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Britain of two halves as market increasingly splinters

Monday 2nd April 2012
Written by Rosalind Renshaw

A Britain increasingly of two halves emerges in this morning’s Hometrack report, which paints a picture of house price rises in the South, and of widespread falls throughout the East Midlands, Wales and North.

During March, prices fell in few parts of London, the South-West and East Anglia. There were higher percentages of falls in the South-East and West Midlands, while in Yorkshire and Humber, about half the region had house price falls.

But in the East Midlands, North-West and Wales, house price falls were prevalent, and in the North they were universal right across the region.

With such widespread variations, the Hometrack survey shows national prices as a whole barely shifting – up just 0.2% from February. There was a rise in applicants of 4.4% from February, showing a downward trend.

Time taken to sell also varies widely across the country, from 11.6 weeks in the Midlands and North to under six weeks in London.

Richard Donnell, director of research at Hometrack, said: “The housing market is not firing on all cylinders nationally. The divergence in the relative strength in northern and southern England is set to remain.

“We expect prices to track sideways in the short term, with the outlook for the second half of the year hinging on households’ expectations for the economy and their incomes.”

The Hometrack report never gives house prices, but said that in March, London prices rose 0.5% over the month – the highest monthly increase since April 2010.

However, those London hikes will mostly have been recorded pre-Budget, when Stamp Duty on £2m-plus properties shot up for private purchasers from 5% to 7%, and for properties bought by entities such as partnerships, collective investment funds and companies, to 15%.

With London agents still hammering out post-Budget deals at around the £2m-£2.5m mark, there is nothing yet to confirm, or deny, speculation that prices lower down the scale will have suffered any knock-on effect.

(11) Comments

Added by rantnrave on 2012-04-05 14:51:30

In no particular order:

- The Japanese govt's debt is mostly funded by the Japanese themselves. To use the football analogy, Japan's fate is in their own hands. The UK's however is not. People here don't save anywhere near as much as the Japanese do, thus we are reliant on convincing others to bankroll our debt.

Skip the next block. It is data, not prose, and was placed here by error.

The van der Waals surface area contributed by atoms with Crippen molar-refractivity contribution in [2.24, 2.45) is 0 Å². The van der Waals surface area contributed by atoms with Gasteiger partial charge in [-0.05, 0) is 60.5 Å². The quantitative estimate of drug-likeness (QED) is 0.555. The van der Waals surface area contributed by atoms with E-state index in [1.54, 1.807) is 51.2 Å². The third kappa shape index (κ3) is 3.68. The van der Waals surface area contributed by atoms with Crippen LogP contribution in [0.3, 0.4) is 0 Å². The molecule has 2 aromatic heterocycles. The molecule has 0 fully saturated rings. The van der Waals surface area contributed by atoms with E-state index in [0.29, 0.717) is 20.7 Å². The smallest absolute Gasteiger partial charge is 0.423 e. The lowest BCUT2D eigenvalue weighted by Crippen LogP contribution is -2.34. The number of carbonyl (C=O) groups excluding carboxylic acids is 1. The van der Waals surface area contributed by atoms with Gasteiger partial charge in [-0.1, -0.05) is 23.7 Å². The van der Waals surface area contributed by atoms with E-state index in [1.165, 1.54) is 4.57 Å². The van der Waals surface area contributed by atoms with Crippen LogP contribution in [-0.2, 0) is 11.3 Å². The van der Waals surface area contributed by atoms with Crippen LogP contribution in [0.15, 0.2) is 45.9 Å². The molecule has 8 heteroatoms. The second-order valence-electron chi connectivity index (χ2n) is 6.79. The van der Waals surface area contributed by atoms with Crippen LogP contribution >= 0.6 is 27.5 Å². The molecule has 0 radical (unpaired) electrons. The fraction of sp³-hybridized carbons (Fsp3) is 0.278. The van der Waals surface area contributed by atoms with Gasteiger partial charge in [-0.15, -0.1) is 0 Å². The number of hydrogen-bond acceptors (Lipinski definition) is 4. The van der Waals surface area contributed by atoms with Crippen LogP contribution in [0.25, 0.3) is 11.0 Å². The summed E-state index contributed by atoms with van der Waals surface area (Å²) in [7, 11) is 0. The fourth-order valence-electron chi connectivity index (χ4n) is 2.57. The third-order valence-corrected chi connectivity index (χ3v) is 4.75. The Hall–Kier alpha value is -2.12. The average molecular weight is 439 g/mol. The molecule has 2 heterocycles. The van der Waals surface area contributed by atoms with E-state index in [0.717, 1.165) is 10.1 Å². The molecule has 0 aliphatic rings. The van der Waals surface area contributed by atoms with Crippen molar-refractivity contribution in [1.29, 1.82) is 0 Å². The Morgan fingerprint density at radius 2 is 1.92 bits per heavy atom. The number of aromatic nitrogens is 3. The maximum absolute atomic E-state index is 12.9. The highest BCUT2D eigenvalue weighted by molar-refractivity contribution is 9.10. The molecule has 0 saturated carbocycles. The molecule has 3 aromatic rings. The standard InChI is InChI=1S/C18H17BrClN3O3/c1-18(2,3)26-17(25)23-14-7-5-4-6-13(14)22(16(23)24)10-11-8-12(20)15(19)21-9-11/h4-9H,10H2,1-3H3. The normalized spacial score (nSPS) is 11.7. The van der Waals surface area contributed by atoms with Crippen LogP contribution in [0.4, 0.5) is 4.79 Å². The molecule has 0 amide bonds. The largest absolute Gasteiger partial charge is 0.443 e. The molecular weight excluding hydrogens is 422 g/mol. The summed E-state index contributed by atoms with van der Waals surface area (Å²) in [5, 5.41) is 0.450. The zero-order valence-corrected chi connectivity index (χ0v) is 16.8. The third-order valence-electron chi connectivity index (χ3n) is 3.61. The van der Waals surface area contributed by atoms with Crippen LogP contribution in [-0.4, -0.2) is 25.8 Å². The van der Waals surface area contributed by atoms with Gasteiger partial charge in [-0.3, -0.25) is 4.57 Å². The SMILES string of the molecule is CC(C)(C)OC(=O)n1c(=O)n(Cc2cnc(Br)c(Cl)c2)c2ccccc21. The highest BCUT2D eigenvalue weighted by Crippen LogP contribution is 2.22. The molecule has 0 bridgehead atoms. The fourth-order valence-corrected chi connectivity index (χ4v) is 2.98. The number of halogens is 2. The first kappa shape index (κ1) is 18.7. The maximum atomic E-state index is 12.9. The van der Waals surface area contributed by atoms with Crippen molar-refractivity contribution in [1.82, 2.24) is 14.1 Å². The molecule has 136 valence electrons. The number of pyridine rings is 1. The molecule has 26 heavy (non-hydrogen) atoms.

- Linked to the above, the Japanese welfare system is minimal compared to ours. Even secondary education has to be paid for.

- Japanese culture is far less tolerant of immigrant workers, which is compounding the dire demographic situation.

- The way Japanese people regard and 'consume' property is totally different from the UK. Discounts are available for houses that are over 20 years old (!), at least in the cities. The pace at which properties are redeveloped from scratch is blistering.

- Linked to the above, Japanese people do not entertain others in their homes, thus they need smaller places. Instead, people meet friends and family at a restaurant, where there is no pressure to eat up and leave.

- Japanese landlords make our 'savvy BTLers' look like saints. Someone renting a place out there has to stump up as much as six months rent in fees and a gift to the property owner. It is unheard of for deposits to be fully returned, and it is normal for tenants to pay a gift of one month's rent to the landlord every two years they remain in the property.

I'm sure there's more that can be added to this list...
Added by Puzzled of Tunbridge Wells on 2012-04-05 11:38:12

To rantnrave ... yes, it would be interesting to consider the cultrural differences too.

We turned our society upside down in the 1960s - whereas Japan's society with their emphasis on conformity and salary men is, surely, very different.
Added by Jonnie on 2012-04-04 18:21:50

@Rant

...............go on then, I'm all ears

Jonnie
Added by rantnrave on 2012-04-04 14:16:50